Adversarial patrolling with reactive point processes

Publication Type:
Conference Proceeding
Australasian Conference on Robotics and Automation, ACRA, 2016, 2016-December pp. 39 - 46
Issue Date:
Filename Description Size
pap131s1.pdfPublished version878.25 kB
Adobe PDF
Full metadata record
© 2018 Australasian Robotics and Automation Association. All rights reserved. Adversarial patrolling is an algorithmic problem where a robot visits sites within a given area so as to detect the presence of an adversary. We formulate and solve a new variant of this problem where intrusion events occur at discrete locations and are assumed to be clustered in time. Unlike related formulations, we model the behaviour of the adversary using a stochastic point process known as the reactive point process, which naturally models temporally self-exciting events such as pest intrusion and weed growth in agriculture. We present an asymptotically optimal, anytime algorithm based on Monte Carlo tree search that plans the motion of a robot given a separate event detection system in order to regulate event propagation at the sites it visits. We illustrate the behaviour of our algorithm in simulation using several scenarios, and compare its performance to a lawnmower planning algorithm. Our results indicate that our formulation and solution are promising in enabling practical applications and further theoretical extensions.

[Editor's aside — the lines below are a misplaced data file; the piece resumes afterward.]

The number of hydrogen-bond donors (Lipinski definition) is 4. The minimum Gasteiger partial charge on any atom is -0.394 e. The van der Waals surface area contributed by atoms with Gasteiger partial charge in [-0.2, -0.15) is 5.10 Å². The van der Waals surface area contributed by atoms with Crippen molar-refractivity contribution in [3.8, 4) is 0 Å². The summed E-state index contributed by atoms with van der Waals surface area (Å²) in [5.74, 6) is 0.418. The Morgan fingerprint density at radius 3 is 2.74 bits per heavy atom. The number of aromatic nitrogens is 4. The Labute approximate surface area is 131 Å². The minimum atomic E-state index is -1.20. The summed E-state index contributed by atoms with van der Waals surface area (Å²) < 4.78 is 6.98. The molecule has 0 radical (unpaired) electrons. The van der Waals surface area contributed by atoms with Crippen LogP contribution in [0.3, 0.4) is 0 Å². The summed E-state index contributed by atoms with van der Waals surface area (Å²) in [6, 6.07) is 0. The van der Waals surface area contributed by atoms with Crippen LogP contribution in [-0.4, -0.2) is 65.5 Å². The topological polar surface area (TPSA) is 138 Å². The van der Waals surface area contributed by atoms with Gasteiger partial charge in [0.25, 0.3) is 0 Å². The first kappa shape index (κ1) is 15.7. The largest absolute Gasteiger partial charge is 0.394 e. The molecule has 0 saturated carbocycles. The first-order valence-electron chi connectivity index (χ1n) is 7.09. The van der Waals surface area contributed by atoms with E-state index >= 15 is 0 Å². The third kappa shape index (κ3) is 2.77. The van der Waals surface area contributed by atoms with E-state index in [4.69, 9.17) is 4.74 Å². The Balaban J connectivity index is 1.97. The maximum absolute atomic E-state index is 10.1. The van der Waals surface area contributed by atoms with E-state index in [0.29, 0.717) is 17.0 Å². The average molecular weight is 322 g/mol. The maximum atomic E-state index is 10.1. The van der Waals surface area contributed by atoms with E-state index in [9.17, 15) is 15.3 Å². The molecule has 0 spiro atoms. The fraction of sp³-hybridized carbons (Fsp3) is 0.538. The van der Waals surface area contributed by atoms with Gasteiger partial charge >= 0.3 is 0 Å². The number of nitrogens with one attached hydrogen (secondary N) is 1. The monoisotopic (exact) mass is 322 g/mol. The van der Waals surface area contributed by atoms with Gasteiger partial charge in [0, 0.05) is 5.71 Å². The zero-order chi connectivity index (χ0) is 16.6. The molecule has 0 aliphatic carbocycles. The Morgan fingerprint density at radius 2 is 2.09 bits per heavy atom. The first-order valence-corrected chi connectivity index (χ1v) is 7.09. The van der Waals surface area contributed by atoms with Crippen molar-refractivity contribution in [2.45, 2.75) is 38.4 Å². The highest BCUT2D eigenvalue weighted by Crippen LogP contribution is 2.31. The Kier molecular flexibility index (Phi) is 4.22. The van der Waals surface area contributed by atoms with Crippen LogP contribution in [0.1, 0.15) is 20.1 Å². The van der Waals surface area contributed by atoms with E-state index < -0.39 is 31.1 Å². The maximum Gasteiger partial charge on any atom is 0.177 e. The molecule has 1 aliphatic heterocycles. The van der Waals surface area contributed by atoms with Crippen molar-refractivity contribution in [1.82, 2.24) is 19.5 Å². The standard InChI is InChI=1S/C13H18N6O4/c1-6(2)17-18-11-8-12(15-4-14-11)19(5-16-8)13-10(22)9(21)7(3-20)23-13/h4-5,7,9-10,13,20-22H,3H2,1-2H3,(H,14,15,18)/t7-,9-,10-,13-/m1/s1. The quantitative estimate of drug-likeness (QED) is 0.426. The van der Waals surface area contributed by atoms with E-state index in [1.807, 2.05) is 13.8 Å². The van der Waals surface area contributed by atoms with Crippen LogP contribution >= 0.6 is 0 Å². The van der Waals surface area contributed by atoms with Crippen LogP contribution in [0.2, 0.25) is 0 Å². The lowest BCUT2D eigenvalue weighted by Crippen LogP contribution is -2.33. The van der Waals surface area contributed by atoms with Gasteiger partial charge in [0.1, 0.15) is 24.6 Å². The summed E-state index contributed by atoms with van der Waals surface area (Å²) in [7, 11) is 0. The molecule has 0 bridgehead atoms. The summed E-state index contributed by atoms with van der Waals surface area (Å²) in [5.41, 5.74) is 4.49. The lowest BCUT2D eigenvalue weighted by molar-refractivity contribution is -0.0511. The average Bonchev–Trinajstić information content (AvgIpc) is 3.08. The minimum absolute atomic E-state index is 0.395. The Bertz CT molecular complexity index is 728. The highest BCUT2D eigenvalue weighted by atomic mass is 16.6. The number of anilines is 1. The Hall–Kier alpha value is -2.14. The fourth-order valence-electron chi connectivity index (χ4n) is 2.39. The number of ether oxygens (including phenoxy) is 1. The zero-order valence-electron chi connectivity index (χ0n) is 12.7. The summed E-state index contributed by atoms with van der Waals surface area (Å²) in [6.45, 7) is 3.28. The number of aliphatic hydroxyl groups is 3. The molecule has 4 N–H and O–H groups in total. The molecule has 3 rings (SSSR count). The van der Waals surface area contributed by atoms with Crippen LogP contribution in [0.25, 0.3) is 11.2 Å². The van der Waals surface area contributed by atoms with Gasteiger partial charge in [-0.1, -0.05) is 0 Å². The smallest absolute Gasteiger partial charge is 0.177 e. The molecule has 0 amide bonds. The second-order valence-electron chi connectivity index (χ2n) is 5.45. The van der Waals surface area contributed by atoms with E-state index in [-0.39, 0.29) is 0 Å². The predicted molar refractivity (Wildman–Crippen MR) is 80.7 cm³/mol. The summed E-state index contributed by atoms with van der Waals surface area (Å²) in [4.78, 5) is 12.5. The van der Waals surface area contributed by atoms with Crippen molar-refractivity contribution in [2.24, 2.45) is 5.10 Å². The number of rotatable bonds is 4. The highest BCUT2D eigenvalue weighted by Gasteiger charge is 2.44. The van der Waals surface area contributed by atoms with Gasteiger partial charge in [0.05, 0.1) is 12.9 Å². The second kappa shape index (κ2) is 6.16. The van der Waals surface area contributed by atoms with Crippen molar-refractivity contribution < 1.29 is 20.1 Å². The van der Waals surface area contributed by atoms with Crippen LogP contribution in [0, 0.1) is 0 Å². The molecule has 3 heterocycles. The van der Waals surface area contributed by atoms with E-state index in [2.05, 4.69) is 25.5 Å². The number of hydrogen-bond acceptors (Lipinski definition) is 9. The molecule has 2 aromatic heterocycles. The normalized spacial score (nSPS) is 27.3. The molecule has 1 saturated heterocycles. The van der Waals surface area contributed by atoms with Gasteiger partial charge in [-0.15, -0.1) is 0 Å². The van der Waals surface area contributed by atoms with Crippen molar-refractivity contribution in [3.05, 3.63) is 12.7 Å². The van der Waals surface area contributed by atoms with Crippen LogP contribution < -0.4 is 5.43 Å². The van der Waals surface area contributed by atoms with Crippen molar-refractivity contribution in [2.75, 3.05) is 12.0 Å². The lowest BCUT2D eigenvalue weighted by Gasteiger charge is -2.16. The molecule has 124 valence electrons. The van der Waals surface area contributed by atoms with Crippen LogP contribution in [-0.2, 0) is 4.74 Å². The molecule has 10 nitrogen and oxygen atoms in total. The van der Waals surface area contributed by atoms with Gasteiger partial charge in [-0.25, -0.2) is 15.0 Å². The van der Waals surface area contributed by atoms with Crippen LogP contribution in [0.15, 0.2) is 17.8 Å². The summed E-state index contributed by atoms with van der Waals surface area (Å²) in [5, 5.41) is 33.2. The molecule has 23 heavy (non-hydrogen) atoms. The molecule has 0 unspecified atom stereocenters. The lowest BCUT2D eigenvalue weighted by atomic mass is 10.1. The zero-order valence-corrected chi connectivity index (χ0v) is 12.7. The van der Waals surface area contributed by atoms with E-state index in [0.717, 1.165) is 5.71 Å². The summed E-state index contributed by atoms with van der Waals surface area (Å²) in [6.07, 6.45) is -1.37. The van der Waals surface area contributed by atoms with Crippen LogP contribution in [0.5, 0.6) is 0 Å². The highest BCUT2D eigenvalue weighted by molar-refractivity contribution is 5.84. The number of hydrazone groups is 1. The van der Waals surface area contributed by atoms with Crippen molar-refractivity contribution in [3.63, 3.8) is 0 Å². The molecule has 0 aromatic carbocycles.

Please use this identifier to cite or link to this item: